Design tools

by Alain Juneau


My girlfriend and I have been making some major changes in our home lately: we added a living room, built a new room for our eldest child in the basement, and redesigned my daughter’s existing room.

Just like with any family project, we all want to let our individual tastes and needs be known: compromising is a must. For example, in our new living room, my girlfriend would like to have an office space, my daughter would like an arts and crafts table, and I would like to have nice big armchairs for when we have friends over. So we were faced with a dilemma about how best to use our new space: how do we get the look we want, plus make sure we buy the furniture that will meet all of our needs perfectly, without overloading the space? We used a few tricks that I thought you might find interesting.

Scrapbook your ideas

Collect all of the magazine clippings, pictures of furniture and decorations, and samples of the paint and materials you intend to use in your new design. Just as in a scrapbook of your most memorable vacations, glue all of these items onto a large cardboard sheet. Laying out all of these elements together will allow you to properly determine the mood your room will give off.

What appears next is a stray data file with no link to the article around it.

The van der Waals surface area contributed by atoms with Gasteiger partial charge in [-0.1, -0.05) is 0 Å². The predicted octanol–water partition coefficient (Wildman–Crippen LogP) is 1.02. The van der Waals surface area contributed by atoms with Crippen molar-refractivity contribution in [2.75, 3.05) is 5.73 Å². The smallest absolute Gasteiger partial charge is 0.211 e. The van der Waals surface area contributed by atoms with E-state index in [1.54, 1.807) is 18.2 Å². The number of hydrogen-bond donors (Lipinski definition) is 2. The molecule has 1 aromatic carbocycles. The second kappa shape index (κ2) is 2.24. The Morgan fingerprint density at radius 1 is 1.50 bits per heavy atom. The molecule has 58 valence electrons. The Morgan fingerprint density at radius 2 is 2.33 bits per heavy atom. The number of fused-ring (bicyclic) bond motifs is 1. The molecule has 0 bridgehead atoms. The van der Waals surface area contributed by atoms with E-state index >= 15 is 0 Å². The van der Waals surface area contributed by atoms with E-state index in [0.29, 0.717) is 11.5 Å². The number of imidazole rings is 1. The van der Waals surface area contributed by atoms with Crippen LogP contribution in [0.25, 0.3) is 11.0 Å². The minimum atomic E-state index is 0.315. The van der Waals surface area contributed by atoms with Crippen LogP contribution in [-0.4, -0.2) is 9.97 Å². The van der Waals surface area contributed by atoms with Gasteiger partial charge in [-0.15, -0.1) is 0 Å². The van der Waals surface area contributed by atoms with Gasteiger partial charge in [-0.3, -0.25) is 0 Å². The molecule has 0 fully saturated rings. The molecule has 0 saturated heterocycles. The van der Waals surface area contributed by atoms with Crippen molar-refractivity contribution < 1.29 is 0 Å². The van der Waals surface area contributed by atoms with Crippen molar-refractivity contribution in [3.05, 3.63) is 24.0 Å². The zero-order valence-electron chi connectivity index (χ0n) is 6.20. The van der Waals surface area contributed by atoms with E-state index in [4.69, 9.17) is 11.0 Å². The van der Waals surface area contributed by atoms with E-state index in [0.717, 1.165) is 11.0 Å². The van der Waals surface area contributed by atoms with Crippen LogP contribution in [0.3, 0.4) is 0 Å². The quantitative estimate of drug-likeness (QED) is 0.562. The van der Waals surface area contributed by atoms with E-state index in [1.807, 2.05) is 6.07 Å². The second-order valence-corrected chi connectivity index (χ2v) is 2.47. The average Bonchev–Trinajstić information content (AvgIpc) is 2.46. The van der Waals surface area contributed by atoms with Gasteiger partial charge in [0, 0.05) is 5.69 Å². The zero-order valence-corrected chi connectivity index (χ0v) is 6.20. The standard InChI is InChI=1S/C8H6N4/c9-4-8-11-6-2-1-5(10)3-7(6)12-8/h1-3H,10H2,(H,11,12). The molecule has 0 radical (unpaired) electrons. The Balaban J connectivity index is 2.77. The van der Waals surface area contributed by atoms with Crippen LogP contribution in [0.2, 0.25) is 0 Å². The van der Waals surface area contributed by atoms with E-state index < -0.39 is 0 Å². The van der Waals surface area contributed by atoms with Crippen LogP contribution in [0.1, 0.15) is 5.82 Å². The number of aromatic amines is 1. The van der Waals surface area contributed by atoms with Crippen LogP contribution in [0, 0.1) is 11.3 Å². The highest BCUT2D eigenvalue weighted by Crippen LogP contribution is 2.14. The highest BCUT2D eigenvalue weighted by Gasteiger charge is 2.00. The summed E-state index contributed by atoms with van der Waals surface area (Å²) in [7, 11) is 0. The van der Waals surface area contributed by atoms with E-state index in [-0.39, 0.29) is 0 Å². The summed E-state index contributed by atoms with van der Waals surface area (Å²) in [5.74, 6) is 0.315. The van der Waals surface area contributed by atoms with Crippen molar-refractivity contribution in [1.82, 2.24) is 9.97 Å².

Take a picture of your space

Take a picture of the space you are designing before you lay a finger on it. Pictures can help get your creative juices flowing. Put tracing paper over your chosen shots, and sketch whatever you would like to place in those areas. This is a quick little trick that can provide you with a useful starting point, so you can judge how esthetically pleasing a specific area would be, or simply get your first ideas down.

Good old graph paper

To draw a room to scale quickly, there is nothing like good old graph paper and a trusty pen. Using a scale of one-half of an inch to one foot normally works well for drawing a room (one square equals six inches). To size up varying set-ups, you could cut out furniture and other items that you would like to have in the room, then rearrange them as you please and decide which arrangement would work best. This method helps you quickly determine whether the chosen furniture fits, there is enough room to move around, and the room isn’t too crowded.

For a less hands-on approach: use computer tools

If you have more time and want a more realistic preview, there are plenty of great computer tools that render very good results, and some are even free. All such applications work about the same way. You first draw the floor to the desired shape and size. You can then roll in furniture, decorations and anything else you can think up. You can also add doors and windows to make it even more realistic. The results are interesting; however, the design possibilities are limited by the choice of items available on each site.

Here are two links for this type of application: